In the following, we fix the parameters , and , and work with the energy in (1.9), which can be equivalently rewritten in terms of the connected components of the family of sets of finite perimeter , where are almost minimizers of , for sufficiently small (cf. the discussion at the beginning of Sec. 2 in [19]). The sets can be decomposed into countable unions of connected disjoint sets, i.e., , whose boundaries are rectifiable and can be decomposed (up to negligible sets) into countable unions of disjoint simple closed curves. Then the density in (1.12) can be rewritten as
(2.1) 
where are the characteristic functions of . Motivated by the scaling analysis in the discussion preceding equation (1.12), we define the rescaled areas and perimeters of the droplets:
(2.2) 
Using these definitions, we obtain (see [19, 26]) the following equivalent definition of the energy of the family :
(2.3) 
where
(2.4) 
Also note the relation
(2.5) 
As was shown in [26, 19], in the limit the minimizers of are nontrivial if and only if , and we have asymptotically
(2.6) 
Furthermore, if is as in (2.1) and we let be the unique solution of
(2.7) 
for any , then we have
(2.8) 
To extract the next order terms in the expansion of we, therefore, subtract this contribution from to define a new rescaled energy (per unit area):
(2.9) 
Note that we also added the third term into the bracket in the righthand side of (2.9) to subtract the nexttoleading order contribution of the droplet selfenergy, and we have scaled in a way that allows to extract a nontrivial contribution to the minimal energy (see details in Section 3). The main result of this paper in fact is to establish convergence of to the renormalized energy which we now define.
In [35], the renormalized energy was introduced and defined in terms of the superconducting current , which is particularly convenient for the studies of the magnetic GinzburgLandau model of superconductivity. Here, instead, we give an equivalent definition, which is expressed in terms of the limiting electrostatic potential of the charged droplets, after blowup, which is the limit of some proper rescaling of (see below). However, this limiting electrostatic potential will only be known up to additive constants, due to the fact that we will take limits over larger and larger tori. This issue can be dealt with in a natural way by considering equivalence classes of potentials, whereby two potentials differing by a constant are not distinguished:
(2.10) 
This definition turns the homogeneous spaces into Banach spaces of equivalence classes of functions in defined in (2.10) (see, e.g., [29]). Here we similarly define the local analog of the homogeneous Sobolev spaces as
(2.11) 
with the notion of convergence to be that of the convergence of gradients. In the following, we will omit the brackets in to simplify the notation and will write to imply that is any member of the equivalence class in (2.10).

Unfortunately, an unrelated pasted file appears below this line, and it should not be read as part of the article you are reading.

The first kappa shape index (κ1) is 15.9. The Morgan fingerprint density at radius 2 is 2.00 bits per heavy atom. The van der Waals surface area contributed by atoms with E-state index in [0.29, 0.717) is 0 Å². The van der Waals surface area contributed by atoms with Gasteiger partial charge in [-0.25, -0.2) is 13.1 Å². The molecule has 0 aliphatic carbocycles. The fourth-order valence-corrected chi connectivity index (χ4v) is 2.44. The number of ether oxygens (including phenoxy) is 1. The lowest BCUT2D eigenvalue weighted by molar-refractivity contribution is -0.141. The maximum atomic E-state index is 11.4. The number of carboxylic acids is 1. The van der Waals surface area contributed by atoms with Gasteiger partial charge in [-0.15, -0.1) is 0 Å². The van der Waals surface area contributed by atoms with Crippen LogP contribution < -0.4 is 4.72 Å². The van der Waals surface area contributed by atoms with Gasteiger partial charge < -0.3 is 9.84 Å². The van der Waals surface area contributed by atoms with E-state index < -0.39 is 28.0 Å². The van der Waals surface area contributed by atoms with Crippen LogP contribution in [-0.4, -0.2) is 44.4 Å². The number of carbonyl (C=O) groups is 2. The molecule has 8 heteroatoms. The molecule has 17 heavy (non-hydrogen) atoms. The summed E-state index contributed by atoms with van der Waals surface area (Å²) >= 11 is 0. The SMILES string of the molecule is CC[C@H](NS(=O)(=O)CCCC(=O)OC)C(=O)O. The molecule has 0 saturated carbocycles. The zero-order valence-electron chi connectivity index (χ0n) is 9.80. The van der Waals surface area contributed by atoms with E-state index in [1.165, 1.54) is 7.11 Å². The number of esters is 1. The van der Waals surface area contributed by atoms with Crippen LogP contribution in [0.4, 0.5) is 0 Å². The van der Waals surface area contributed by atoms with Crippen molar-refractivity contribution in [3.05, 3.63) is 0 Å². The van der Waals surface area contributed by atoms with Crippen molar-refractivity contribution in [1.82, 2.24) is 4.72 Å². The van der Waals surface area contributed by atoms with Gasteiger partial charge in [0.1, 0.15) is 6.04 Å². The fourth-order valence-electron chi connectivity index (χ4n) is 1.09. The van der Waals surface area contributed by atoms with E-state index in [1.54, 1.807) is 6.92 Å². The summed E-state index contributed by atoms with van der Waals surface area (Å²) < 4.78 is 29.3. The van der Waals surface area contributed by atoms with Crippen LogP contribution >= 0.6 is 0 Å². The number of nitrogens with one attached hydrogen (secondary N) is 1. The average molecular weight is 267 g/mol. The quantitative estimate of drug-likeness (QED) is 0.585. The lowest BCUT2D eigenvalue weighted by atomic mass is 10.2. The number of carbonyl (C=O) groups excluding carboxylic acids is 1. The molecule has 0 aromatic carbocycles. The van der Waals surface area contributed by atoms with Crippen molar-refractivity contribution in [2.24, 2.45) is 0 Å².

We define the admissible class of the renormalized energy as follows :
Definition 2.1.
For given and , we say that belongs to the admissible class , if and solves distributionally
(2.12) 
where is a discrete set and
(2.13) 
Remark 2.2.
Observe that if , then for every we have
(2.14) 
where is a finite set of distinct points and is analytic in . In particular, the definition of is independent of .
We next define the renormalized energy.
Definition 2.3.
For a given , the renormalized energy of is defined as
(2.15) 
where , is a smooth cutoff function with the properties that , in , for all , for all , and for some independent of .
Various properties of are established in [35], we refer the reader to that paper. The most relevant to us here are

is achieved for each .

If and , then and
(2.16) hence

is minimized over potentials in generated by charge configurations consisting of simple lattices by the potential of a triangular lattice, i.e. [35, Theorem 2 and Remark 1.5],
where , is the Dedekind eta function, , and are real numbers such that is the dual lattice to a triangular lattice whose unit cell has area , and solves (2.12) with .
In particular, from property 2 above it is easy to see that the role of in the definition of is inconsequential.
We are now ready to state our main result. Let . For a given , we then introduce the potential (recall that is a representative in the equivalence class defined in (2.10))
(2.17) 
where is a periodic extension of from to the whole of . We also define to be the family of translationinvariant probability measures on concentrated on with .
Theorem 1.
(convergence of ) Fix , , and , and let be defined by (2.9). Then, as we have
(2.18) 
where . More precisely:

(Lower Bound) Let be such that
(2.19) and let be the probability measure on which is the pushforward of the normalized uniform measure on by the map , where is as in (2.17). Then, upon extraction of a subsequence, converges weakly to some , in the sense of measures on and
(2.20) 
(Upper Bound) Conversely, for any probability measure , letting be its pushforward under , there exists such that letting be the pushforward of the normalized Lebesgue measure on by , where is as in (2.17), we have , in the sense of measures on , and
(2.21) as .
We will prove that the minimum of is achieved. Moreover, it is achieved for any which is concentrated on minimizers of with .
Remark 2.4.
The phrasing of the theorem does not exactly fit the framework of convergence, since the lower bound result and the upper bound result are not expressed with the same notion of convergence. However, since weak convergence of to implies weak convergence of to , the theorem implies a result of convergence where the sense of convergence from to is taken to be the weak convergence of their pushforwards to the corresponding .
The next theorem expresses the consequence of Theorem 1 for almost minimizers:
Theorem 2.
Let and let be a family of almost minimizers of , i.e., let
Then, if is the limit measure from Theorem 1, almost every minimizes over . In addition
(2.22) 
Note that the formula in (2.22) is not totally obvious, since the probability measure concentrated on a single minimizer of does not belong to .
The result in Theorem 2 allows us to establish the expansion of the minimal value of the original energy by combining it with (2.9) and (1.11).
Theorem 3.